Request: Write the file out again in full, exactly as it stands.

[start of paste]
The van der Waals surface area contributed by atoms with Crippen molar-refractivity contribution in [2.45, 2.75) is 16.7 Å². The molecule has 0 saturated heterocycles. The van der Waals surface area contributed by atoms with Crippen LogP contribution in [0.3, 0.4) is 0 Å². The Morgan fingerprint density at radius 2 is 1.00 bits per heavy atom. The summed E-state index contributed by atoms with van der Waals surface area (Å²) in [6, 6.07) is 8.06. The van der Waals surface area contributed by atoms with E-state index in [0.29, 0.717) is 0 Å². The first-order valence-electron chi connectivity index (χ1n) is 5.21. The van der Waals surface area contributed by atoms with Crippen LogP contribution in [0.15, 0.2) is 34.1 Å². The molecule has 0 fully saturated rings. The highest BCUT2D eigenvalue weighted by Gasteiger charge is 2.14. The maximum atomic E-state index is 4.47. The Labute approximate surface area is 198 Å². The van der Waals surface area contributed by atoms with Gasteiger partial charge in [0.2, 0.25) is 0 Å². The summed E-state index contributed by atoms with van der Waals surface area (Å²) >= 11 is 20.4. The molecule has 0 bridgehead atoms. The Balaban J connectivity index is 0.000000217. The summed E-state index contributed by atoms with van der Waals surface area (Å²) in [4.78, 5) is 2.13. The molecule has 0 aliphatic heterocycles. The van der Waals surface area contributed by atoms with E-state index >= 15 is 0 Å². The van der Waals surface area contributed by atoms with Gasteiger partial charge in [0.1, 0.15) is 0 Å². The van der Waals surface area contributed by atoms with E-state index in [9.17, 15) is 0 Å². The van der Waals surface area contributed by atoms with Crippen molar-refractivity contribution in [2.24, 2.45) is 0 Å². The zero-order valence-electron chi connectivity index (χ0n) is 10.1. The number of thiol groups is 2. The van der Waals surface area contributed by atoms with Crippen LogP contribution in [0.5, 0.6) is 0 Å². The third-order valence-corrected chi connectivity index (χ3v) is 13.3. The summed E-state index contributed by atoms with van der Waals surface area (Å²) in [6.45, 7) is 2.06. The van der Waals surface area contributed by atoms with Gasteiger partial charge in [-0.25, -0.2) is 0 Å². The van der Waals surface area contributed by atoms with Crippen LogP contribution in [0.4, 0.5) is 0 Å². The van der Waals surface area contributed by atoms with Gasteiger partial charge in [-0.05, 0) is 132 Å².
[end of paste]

The van der Waals surface area contributed by atoms with Crippen molar-refractivity contribution in [2.45, 2.75) is 16.7 Å². The molecule has 0 saturated heterocycles. The van der Waals surface area contributed by atoms with Crippen LogP contribution in [0.3, 0.4) is 0 Å². The Morgan fingerprint density at radius 2 is 1.00 bits per heavy atom. The summed E-state index contributed by atoms with van der Waals surface area (Å²) in [6, 6.07) is 8.06. The van der Waals surface area contributed by atoms with E-state index in [0.29, 0.717) is 0 Å². The first-order valence-electron chi connectivity index (χ1n) is 5.21. The van der Waals surface area contributed by atoms with Crippen LogP contribution in [0.15, 0.2) is 34.1 Å². The molecule has 0 fully saturated rings. The highest BCUT2D eigenvalue weighted by Gasteiger charge is 2.14. The maximum atomic E-state index is 4.47. The Labute approximate surface area is 198 Å². The van der Waals surface area contributed by atoms with Gasteiger partial charge in [0.2, 0.25) is 0 Å². The summed E-state index contributed by atoms with van der Waals surface area (Å²) >= 11 is 20.4. The molecule has 0 bridgehead atoms. The Balaban J connectivity index is 0.000000217. The summed E-state index contributed by atoms with van der Waals surface area (Å²) in [4.78, 5) is 2.13. The molecule has 0 aliphatic heterocycles. The van der Waals surface area contributed by atoms with E-state index >= 15 is 0 Å². The van der Waals surface area contributed by atoms with Gasteiger partial charge in [0.1, 0.15) is 0 Å². The van der Waals surface area contributed by atoms with E-state index in [9.17, 15) is 0 Å². The van der Waals surface area contributed by atoms with Crippen molar-refractivity contribution in [2.24, 2.45) is 0 Å². The zero-order valence-electron chi connectivity index (χ0n) is 10.1. The number of thiol groups is 2. The van der Waals surface area contributed by atoms with Crippen LogP contribution in [0.5, 0.6) is 0 Å². The third-order valence-corrected chi connectivity index (χ3v) is 13.3. The summed E-state index contributed by atoms with van der Waals surface area (Å²) in [6.45, 7) is 2.06. The van der Waals surface area contributed by atoms with Gasteiger partial charge in [-0.25, -0.2) is 0 Å². The van der Waals surface area contributed by atoms with Crippen LogP contribution in [0.4, 0.5) is 0 Å². The van der Waals surface area contributed by atoms with Gasteiger partial charge in [-0.05, 0) is 132 Å².